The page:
Insights from the VALUEx India 2012 Conference

Email this to someoneShare on Google+Share on FacebookTweet about this on TwitterShare on LinkedIn

November 18, 2012

I had the opportunity to attend the VALUEx India event on November 3, 2012 in Mumbai. For those of you unfamiliar with VALUEx, it’s an invitation only event for both Indian and global investors to meet and discuss value investing in India. The event is organized and hosted by Rahul Saraogi and Pratik Sharma of Atyant Capital. You actually have to apply to attend and each participant is required to share a unique investment idea or insight about value investing in the Indian context. In addition, some of India’s top investors presented this year. In this post, I’m going to try to summarize the key points from the speakers that I found the most informative and thought provoking. The only two speakers that I found interesting but won’t cover in detail are Rahul Saraogi and Akhil Dhawan, who I plan to interview independently. Ultimately, I’ll plan on publishing each interview as a separate post on the Value Investing India Report website.

The day kicked off with an entertaining talk from Sanjoy Bhattacharyya, the Managing Partner of Fortuna Capital. His presentation was titled, All you need to know about the stock market to get rich in 30 minutes. Sanjoy is one of India’s most successful value investors and prior to Fortuna, he was the CIO at HDFC Asset Management and the Head of India Research at UBS Warburg. His presentation was basically a primer on value investing and his main points can be distilled into the following:

  •  Forecasting is worthless. Almost all value investors view the future with great trepidation due to the realization that very few people can accurately forecast forward operating earnings with a high degree of accuracy and that includes management. We all know it’s easy to create a spreadsheet in Excel and build a DCF model but the real skill is to be able get the assumptions right. Sanjoy himself doesn’t agree with the use of DCF and is more focused on strong FCF generation over a 5-year timeframe.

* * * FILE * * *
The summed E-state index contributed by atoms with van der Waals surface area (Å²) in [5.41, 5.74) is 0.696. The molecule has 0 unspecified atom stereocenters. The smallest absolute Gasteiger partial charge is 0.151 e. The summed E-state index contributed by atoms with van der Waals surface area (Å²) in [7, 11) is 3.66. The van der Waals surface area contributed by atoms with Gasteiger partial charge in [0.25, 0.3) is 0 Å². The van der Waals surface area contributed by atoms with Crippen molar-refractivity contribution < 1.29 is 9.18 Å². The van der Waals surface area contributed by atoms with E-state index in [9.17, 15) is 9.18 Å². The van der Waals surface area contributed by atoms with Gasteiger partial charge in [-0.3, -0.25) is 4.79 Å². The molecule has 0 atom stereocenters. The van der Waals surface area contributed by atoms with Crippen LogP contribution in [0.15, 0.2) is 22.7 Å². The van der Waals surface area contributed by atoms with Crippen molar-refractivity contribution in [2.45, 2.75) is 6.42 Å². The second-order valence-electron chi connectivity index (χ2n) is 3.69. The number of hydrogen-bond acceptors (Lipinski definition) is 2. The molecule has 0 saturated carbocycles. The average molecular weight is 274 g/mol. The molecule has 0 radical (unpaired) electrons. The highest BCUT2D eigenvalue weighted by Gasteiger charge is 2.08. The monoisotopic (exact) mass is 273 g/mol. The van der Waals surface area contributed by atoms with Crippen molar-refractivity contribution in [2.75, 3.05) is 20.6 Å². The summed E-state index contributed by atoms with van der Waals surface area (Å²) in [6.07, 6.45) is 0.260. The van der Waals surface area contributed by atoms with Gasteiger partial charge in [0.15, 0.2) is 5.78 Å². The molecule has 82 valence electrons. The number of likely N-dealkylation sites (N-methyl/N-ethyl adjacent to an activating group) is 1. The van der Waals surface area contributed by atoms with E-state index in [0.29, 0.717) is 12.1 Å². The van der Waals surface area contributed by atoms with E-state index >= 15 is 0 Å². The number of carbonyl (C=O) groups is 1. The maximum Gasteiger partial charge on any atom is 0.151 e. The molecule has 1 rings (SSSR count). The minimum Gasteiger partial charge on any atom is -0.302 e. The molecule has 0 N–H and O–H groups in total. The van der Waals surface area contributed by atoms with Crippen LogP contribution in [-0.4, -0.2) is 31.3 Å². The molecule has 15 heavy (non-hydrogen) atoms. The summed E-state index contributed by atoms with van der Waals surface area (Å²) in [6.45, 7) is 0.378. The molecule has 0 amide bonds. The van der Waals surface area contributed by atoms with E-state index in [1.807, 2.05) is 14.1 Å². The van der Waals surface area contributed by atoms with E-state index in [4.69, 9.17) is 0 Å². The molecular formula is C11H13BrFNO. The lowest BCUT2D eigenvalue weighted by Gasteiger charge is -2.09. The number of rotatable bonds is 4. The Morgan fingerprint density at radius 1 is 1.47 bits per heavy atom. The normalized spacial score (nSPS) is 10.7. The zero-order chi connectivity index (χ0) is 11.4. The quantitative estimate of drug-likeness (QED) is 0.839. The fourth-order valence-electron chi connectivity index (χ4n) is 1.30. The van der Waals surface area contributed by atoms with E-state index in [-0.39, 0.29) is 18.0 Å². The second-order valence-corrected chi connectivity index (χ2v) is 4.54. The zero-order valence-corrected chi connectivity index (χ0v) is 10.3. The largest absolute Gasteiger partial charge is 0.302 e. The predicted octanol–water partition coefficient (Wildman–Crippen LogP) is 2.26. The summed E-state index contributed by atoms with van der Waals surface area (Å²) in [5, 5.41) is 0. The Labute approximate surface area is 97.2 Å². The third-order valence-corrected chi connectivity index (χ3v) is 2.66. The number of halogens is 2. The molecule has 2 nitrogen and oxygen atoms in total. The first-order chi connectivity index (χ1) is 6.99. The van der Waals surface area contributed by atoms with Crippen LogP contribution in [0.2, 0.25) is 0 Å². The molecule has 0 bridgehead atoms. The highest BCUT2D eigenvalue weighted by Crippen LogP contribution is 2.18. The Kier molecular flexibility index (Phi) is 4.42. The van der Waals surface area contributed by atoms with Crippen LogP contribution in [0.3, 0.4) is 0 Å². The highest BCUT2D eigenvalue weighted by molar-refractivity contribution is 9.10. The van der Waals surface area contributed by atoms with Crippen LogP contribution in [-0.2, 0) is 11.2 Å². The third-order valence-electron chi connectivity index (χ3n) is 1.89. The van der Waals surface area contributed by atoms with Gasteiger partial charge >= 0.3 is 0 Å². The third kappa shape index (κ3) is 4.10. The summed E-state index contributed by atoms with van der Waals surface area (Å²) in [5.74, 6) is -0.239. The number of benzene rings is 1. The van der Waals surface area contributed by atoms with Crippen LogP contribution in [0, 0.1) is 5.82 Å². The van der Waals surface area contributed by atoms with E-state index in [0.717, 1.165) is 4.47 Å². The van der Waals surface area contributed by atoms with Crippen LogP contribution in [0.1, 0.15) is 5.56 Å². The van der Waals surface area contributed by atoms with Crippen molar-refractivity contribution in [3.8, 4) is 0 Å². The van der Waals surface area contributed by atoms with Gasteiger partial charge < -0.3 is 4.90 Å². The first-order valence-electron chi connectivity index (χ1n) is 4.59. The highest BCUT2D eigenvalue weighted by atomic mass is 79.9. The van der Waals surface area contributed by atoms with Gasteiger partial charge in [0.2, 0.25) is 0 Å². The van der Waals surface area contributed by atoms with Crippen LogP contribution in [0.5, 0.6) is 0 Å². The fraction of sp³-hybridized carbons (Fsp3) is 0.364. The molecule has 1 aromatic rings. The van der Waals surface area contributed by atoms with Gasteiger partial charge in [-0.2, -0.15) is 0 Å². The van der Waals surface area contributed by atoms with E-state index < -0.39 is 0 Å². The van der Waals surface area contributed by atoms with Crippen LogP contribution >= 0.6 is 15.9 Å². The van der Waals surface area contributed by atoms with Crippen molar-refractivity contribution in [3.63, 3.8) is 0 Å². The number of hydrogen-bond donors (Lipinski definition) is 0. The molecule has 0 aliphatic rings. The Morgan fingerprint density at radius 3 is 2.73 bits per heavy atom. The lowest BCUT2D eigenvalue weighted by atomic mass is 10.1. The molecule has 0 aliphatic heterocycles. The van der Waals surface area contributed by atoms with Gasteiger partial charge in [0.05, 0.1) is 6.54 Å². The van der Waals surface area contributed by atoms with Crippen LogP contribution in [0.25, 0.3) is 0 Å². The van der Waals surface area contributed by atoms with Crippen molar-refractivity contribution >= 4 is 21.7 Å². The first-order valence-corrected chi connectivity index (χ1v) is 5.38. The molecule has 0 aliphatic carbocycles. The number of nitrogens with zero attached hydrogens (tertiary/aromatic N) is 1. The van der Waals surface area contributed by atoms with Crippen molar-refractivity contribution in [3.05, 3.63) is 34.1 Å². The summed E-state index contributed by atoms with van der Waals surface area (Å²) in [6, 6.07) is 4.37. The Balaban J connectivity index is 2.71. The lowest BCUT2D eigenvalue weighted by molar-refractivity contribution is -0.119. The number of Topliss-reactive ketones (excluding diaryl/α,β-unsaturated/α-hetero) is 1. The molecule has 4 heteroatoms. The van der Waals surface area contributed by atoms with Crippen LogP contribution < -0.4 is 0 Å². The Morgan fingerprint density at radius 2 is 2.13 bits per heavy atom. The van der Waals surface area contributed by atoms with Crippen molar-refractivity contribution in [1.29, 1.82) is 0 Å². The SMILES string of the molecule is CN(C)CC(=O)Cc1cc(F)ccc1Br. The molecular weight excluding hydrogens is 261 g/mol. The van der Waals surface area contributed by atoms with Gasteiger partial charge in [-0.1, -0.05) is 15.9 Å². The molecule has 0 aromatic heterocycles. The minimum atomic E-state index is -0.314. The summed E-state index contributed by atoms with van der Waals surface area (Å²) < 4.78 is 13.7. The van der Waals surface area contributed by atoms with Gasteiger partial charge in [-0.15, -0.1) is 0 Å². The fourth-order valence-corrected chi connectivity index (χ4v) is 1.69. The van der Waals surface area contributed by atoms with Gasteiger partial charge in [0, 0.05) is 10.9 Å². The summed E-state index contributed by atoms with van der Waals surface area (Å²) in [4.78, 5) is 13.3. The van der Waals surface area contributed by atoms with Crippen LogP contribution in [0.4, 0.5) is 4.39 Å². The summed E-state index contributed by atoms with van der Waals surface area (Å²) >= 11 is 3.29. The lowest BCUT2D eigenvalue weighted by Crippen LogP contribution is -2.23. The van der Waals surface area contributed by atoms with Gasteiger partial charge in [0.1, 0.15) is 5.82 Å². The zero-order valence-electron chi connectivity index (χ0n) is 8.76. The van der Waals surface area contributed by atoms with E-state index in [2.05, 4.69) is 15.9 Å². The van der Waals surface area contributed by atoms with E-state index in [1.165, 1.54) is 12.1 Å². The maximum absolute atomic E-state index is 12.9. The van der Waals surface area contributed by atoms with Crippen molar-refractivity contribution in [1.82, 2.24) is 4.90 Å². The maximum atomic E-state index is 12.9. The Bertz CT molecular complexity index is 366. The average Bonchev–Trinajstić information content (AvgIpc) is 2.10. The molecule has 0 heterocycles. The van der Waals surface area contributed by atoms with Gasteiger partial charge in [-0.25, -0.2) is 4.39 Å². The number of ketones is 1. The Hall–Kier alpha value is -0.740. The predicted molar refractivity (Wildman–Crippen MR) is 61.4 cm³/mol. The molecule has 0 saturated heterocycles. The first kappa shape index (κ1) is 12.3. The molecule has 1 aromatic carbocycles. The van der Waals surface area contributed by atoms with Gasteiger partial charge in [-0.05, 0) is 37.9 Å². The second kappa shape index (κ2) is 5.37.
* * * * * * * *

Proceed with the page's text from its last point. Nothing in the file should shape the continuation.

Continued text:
• 10 years of historical balance sheet information is worth more than management visits. In my own experience as a global investor, I’ve had numerous experiences with management teams that lie. Thus, I agree without a doubt that management visits are overrated from an investor perspective. I remember very clearly meeting with the management team of Anglo Irish bank in 2008, along with a number of other institutional investors, and even as the Irish housing bubble was collapsing they tried to convince us that credit losses would be contained. Anglo Irish Bank eventually went bankrupt and was nationalized. Thus, it’s always important to remain independent and to remember that management is always looking out for its best interest which is not necessarily the same as that of the shareholders.
  • If you’re worried about liquidity then you don’t have enough conviction in your idea. Smart money can score big by taking on illiquidity.
  • There are three deadly sins in investing:
    1. Overconfidence
    2. Excessive trading
    3. A focus on the short-term
The second speaker of the day was Shiv Puri, the Founder of First Voyager Advisors. He focused his talk on “value traps” a major problem that all investors face. “Value traps” are companies that are cheap on a valuation basis but are serial destroyers of value. Markets are efficient to a large extent and if a stock is trading at a significantly cheap value there is usually a very good reason why investors are shunning the stock. The key is to identify the businesses that are simply facing short-term headwinds vs. those that have fundamentally broken business models.